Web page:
I remember the young men I was in love with once. I remember things I liked about them, how they made me feel, sometimes even how nice they smelled. I remember quiet love, tender love, innocence, passion, all those things. I remember some things just working against us, like time, or age, or our parents, or conflicting personalities and/or goals.
And when I think of these men, something inside me whispers, Yes, I do still love them. They were special. They were part of me, part of my youth, part of my growth. It doesn't matter that things didn't work out. That doesn't make the emotions I felt any less real.
A wise man once told me that even though he and his first wife had divorced, it did not mean he stopped loving her, or that he loved his second wife any less. It only meant that he and his first wife were not able to get along, not able to communicate in a way that would make them a harmonious family.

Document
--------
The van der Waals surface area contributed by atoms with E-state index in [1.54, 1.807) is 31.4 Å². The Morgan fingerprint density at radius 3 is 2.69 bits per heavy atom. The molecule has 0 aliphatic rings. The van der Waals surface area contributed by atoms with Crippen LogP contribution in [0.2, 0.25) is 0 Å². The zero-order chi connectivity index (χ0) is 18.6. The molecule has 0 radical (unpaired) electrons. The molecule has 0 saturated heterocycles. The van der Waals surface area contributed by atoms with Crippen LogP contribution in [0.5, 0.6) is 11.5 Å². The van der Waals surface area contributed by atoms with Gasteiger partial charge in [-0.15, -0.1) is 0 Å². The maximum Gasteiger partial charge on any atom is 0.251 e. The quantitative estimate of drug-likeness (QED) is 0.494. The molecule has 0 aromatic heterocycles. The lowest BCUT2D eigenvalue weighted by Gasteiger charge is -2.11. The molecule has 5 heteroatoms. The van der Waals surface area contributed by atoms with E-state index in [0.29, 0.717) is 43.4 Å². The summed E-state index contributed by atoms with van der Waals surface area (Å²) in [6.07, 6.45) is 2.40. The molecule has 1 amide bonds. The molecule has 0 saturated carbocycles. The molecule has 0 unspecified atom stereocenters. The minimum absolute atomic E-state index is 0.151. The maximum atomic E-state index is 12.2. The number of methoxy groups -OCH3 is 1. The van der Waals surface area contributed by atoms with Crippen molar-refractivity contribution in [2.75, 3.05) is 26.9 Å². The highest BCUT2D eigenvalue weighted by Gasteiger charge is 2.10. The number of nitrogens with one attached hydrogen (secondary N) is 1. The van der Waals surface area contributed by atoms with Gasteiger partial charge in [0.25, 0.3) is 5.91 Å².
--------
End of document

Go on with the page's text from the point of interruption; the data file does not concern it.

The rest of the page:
I thought about that today, when I saw a man I had deep feelings for once, but who was never really my boyfriend. I suppose you could say we were friends, but really, he was my sunshine during a depressing time in my life. He always knew how to make me feel better. It doesn't matter why it never went further than that, because what we had was overwhelmingly positive and lovely.
I delighted in seeing him today, in joking around with him and two others our age; we were all young together once, all friends, all part of the same church, all part of each other's lives. Was I there for the nostalgia? Or for a love that has never left me? Or for both? I don't know. He is married now, as am I. I don't hold any foolish ideas about feelings he might have for me, and I have no expectations. It was enough, I think, to see him for a few minutes, to laugh with him, to stand in the hallway with our old buddies and have odd conversation.
Then I had to run, because my husband and daughters were waiting in the van. And I was happy to go to them, just as I had been happy to remain in the hall.